Wisconsin Judge Strikes Down Collective Bargaining Bill

Thursday, May 26, 2011, Dane County Circuit Court Judge Sumi struck down the hotly contested collective bargaining bill ruling that Republicans in the State Senate had violated Wisconsin’s open meetings law. Judge Sumi concluded that the Republicans violated the law because they did not give at least two hours notice to the public. The Wisconsin Supreme Court is scheduled to hear oral arguments on June 6, 2011. Republicans hope the Supreme Court will overturn Judge Sumi’s ruling and reinstate the law.Supporters of the collective bargaining bill cite the Open Meetings Law Compliance Guide that states, “the open meetings law applies to the state Legislature, including the senate, assembly, and any committees or subunits of those bodies. Wis. Stat. § 19.87. The open meetings law…does not apply where it conflicts with a rule of the Legislature, senate, or assembly Wis. Stat. § 19.87(2).” Supporters of the bill argue that because Wisconsin Senate Rule 93(2) which instructs, “[n]o notice of hearing before a committee shall be required other than posting on the legislative bulletin board, and no bulletin of committee hearings shall be published,” conflicts with the open meetings law, and therefore trumps the open meetings law 2 hour notice requirement.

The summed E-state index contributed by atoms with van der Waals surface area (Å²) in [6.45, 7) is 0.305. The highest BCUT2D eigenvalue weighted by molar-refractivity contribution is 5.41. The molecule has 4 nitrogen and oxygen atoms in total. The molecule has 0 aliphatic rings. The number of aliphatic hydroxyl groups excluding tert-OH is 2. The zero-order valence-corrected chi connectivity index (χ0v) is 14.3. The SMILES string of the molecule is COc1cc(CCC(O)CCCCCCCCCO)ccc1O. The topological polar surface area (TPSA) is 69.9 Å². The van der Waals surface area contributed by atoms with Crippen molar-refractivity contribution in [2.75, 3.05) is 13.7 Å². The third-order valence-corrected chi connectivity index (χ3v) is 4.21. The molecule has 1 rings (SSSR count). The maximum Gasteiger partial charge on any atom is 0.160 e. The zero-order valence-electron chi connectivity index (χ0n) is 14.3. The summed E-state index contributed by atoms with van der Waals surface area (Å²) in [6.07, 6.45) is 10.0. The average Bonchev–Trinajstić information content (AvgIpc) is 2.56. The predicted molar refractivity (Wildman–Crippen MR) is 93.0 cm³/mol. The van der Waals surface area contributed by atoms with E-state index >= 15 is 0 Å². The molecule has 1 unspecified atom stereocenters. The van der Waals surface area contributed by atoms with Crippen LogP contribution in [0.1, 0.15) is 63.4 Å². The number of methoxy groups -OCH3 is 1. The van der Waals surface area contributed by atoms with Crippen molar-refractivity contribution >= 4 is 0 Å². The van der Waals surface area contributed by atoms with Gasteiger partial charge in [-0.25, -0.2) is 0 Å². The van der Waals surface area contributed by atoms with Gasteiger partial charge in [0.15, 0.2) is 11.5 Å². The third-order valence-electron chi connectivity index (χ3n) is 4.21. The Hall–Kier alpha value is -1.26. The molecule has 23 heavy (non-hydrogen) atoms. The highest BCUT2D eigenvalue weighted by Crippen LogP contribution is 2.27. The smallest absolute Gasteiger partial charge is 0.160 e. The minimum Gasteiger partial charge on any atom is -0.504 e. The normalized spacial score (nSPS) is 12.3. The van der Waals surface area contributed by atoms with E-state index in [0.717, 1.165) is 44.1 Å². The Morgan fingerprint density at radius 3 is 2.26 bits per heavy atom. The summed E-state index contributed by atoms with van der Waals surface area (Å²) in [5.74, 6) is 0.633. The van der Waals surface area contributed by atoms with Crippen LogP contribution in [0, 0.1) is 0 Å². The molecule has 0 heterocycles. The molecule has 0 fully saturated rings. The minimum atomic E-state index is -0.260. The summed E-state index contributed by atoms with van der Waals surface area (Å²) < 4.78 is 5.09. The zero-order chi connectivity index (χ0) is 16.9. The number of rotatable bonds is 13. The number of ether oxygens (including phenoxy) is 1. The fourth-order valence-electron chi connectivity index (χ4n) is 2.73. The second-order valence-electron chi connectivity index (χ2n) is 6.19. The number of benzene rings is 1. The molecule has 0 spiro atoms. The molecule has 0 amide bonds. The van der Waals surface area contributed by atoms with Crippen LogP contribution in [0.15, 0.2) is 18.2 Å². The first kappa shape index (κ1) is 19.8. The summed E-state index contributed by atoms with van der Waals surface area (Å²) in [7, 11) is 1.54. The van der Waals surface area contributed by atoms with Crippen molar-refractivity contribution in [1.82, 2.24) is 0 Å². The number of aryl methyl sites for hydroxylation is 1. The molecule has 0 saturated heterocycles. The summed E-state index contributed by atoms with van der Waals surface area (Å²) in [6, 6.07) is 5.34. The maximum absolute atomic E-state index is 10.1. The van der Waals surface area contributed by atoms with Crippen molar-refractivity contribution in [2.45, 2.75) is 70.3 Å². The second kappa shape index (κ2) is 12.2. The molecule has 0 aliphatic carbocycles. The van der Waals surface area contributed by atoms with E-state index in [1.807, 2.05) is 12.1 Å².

The State Senate does have the option of passing the bill again. However, this opens up the possibility that Senate Democrats will again flee, or that Republicans facing recall may be hesitant to pass this bill; the bill that gave rise to their recall.

Read Judge Sumi’s 33 page decision here.

This post was authored by Hamilton Consulting Group’s intern Lane Oling, a 2L at the University of Wisconsin Law School.